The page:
This year, businesses around the globe will lose billions of dollars to ransomware – a rapidly growing form of cybercrime that especially targets small and medium-sized enterprises. Here at Citizens Bank, we know how important it is for businesses of all sizes and types to stay informed and take steps to protect their money, data, and teams. Read on to learn what exactly ransomware is, the risks it presents, and how you can be prepared.

What Is Ransomware?
Ransomware is a type of malware (malicious software) that anyone in your organization can unknowingly download. Once the ransomware is your computer system, it is programed to encrypt files and data that makes it impossible for you to access your IT systems, network, or files. The ransomware crawls your system, looking for sensitive data to access and backup systems to delete. The perpetrators behind the attack then demand that you pay a fee (often in cryptocurrency like Bitcoin) to regain control. These cybercriminals will often also demand additional payment to ensure they won’t release the sensitive data they found.

In many cases, you may never recover your data even after a ransom is paid. These cyberattacks can cause costly disruptions to business operations and data compromises as well as financial loss. The FBI recently identified three main “infection vectors” through which ransomware is spread:
  • Phishing: The cybercriminal sends an email, instant message, or text message designed to trick the recipient into opening an attachment or clicking on a link which contains the malware.
  • Software: The cybercriminal takes advantage of security weaknesses in common software programs, or harbors malware disguised as third-party software.
  • RDP: The cybercriminal gains access to a computer by exploiting a vulnerability in Remote Desktop Protocol software, which is frequently used by workers to control their computers over the internet. (This tactic has grown apace with the increase in remote work since early 2020).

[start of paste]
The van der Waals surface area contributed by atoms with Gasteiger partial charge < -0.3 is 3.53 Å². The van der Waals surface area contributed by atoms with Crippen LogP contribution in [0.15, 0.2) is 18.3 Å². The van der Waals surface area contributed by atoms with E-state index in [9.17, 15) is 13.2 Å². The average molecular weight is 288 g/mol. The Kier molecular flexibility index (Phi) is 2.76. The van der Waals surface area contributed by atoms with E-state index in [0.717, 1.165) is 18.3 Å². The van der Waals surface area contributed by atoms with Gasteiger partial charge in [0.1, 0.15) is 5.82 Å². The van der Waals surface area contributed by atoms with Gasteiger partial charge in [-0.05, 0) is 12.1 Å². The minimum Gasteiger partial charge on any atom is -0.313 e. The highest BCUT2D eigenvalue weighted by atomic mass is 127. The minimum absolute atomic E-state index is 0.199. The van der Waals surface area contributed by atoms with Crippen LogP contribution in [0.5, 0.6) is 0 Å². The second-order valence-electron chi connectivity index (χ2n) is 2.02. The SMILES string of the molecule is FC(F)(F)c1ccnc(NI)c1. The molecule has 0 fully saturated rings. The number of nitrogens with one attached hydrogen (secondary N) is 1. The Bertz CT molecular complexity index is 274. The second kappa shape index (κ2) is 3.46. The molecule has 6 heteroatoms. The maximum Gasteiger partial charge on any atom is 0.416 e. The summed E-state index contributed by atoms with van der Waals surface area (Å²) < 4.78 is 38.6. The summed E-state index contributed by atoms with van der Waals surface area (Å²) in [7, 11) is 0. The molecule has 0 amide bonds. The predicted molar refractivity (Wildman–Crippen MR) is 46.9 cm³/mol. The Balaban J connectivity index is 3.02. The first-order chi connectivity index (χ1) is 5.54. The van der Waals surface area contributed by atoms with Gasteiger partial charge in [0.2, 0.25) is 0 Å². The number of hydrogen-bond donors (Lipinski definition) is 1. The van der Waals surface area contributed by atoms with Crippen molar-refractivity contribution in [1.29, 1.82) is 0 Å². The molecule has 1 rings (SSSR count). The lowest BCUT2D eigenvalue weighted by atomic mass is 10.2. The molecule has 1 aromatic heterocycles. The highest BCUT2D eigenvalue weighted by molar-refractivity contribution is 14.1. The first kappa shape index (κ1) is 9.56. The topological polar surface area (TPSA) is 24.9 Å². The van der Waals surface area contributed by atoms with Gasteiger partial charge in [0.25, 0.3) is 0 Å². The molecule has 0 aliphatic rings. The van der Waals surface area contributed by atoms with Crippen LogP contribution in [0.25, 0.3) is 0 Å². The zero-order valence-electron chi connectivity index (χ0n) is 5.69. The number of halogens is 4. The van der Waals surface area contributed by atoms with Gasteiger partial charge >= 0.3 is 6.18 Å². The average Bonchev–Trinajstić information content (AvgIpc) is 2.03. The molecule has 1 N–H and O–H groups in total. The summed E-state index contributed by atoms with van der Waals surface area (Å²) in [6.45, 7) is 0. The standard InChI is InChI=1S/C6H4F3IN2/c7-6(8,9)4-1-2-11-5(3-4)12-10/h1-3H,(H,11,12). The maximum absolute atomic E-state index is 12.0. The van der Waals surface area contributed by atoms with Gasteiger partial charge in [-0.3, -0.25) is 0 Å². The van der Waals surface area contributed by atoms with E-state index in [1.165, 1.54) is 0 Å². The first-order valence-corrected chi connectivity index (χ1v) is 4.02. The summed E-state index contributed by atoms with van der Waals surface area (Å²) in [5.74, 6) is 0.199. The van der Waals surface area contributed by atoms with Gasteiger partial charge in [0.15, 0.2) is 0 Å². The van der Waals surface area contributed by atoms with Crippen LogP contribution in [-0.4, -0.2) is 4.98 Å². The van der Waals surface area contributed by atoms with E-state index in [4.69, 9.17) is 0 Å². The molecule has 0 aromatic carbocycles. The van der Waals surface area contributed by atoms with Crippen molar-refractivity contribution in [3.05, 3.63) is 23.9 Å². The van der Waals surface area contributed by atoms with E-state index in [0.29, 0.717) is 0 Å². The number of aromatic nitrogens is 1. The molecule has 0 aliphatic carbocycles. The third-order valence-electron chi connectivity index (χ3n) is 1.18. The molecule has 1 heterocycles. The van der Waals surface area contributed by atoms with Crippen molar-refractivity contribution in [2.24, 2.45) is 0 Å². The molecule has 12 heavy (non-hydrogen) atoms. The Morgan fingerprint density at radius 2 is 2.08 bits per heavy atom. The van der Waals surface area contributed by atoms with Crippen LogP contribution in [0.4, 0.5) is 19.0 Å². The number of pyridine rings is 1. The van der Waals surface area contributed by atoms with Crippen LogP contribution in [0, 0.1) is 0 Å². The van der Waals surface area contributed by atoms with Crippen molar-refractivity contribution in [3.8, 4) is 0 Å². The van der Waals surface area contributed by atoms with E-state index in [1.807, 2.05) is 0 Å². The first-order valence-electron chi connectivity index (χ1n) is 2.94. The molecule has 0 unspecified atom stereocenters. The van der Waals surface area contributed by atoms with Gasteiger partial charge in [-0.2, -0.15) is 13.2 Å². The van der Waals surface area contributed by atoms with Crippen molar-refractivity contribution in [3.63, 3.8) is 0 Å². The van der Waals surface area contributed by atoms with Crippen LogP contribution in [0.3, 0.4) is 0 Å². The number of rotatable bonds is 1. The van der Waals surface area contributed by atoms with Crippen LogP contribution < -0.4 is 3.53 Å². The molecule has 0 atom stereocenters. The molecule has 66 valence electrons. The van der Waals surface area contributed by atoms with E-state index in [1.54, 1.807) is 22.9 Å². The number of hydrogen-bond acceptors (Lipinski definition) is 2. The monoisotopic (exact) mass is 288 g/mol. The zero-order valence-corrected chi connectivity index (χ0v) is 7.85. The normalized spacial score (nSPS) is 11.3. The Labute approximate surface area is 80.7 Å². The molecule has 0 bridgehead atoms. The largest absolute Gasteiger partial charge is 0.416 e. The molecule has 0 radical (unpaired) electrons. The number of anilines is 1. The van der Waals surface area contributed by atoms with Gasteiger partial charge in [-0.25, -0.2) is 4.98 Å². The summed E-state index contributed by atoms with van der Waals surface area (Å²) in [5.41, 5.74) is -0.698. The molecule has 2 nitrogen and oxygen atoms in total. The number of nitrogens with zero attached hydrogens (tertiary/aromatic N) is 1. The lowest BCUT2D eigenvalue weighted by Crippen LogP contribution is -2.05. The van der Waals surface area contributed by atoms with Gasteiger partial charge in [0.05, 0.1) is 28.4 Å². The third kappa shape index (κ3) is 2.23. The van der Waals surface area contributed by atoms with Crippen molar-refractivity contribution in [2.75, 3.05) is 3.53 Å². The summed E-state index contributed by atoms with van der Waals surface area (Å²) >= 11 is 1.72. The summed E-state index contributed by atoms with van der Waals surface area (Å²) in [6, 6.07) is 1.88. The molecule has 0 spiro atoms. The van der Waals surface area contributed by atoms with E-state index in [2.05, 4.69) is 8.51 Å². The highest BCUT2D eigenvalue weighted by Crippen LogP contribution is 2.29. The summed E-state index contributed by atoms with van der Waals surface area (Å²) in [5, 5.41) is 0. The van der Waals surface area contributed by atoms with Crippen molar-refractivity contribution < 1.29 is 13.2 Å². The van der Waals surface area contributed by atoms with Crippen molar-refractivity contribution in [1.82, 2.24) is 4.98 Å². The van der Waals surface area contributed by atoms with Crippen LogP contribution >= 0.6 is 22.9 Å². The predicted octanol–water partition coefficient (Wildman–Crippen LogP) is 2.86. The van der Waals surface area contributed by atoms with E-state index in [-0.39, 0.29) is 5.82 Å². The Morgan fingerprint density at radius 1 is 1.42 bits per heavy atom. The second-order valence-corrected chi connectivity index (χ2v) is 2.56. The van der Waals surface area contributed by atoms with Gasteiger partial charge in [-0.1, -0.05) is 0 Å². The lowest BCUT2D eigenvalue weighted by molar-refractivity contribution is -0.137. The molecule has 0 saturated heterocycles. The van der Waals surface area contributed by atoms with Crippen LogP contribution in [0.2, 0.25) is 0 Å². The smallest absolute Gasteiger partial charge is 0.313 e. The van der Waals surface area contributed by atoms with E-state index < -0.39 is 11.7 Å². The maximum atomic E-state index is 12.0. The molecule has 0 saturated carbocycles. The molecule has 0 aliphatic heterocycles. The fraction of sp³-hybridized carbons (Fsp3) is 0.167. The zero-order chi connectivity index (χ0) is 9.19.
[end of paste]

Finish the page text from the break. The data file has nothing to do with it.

Ransomware Is a Major Threat.
Ransomware costs businesses millions every year, and it’s on the rise. The FBI’s Internet Crime Complaint Center received about 1,800 ransomware reports in 2014 and that number increased to 2,474 in 2020. Cybercriminals commonly use ransomware because it offers a high return for little risk – sophisticated software and anonymous payment systems make this an easy and often effective method of theft.

Losses Can Be Significant.
It can be extremely difficult to combat ransomware once it has infected a company’s systems. Because of this, many companies have opted to pay an exorbitant ransom rather than lose their files for good. The average ransom fee has skyrocketed from around $5,000 in 2018 to around $200,000 in 2020. And the actual cost to businesses is much higher, because this figure doesn’t account for lost revenue while their productivity is halted, nor the long-term impacts if critical data vanishes or is publicly exposed. Globally, the total cost of ransomware attacks is projected to exceed $20 billion in 2021.

Small and Midsized Businesses are a Prime Target.
Personal computer users may be unwilling to pay a ransom to get their files back. That’s why cybercriminals are likely to target small and midmarket businesses. These companies have valuable assets that they’re willing to spend money to defend. Smaller businesses, in particular, may lack the resources to properly defend against this threat. Hospitals, school districts, local governments, law enforcement agencies, and private enterprises of all kinds count among ransomware victims every year.

Preparation is Crucial.
It may be impossible to control whether or not an attacker will try to target your business, but you can protect your computers and reduce the chance that ransomware will affect your bottom line. Here are some best practices that you can implement immediately:
  • Train all your employees on basic cybersecurity protocol, like how to avoid clicking on hazardous links or plugging in unknown USB devices.
  • Keep your operating systems, antivirus software, and other programs updated to the newest available versions.
  • Back up all your mission-critical data regularly (and off-network) and test those backups to make sure they’re accessible.
  • Limit the number of users that are allowed remote access to the firm’s servers over the internet, and use multi-factor authentication if possible.
  • Establish a practice for quickly isolating an infected computer from the company’s network.
We’re Here to Support Your Business’s Growing Needs.
We’ve been providing financial services across East Tennessee for over 85 years and we’re proud to have been recognized as a Top Commercial Lender by the Independent Community Bankers of America for 2021. No matter where your business is in its financial journey and where you want to go, we’ll be delighted to assist. Search here for a nearby branch, or contact us here.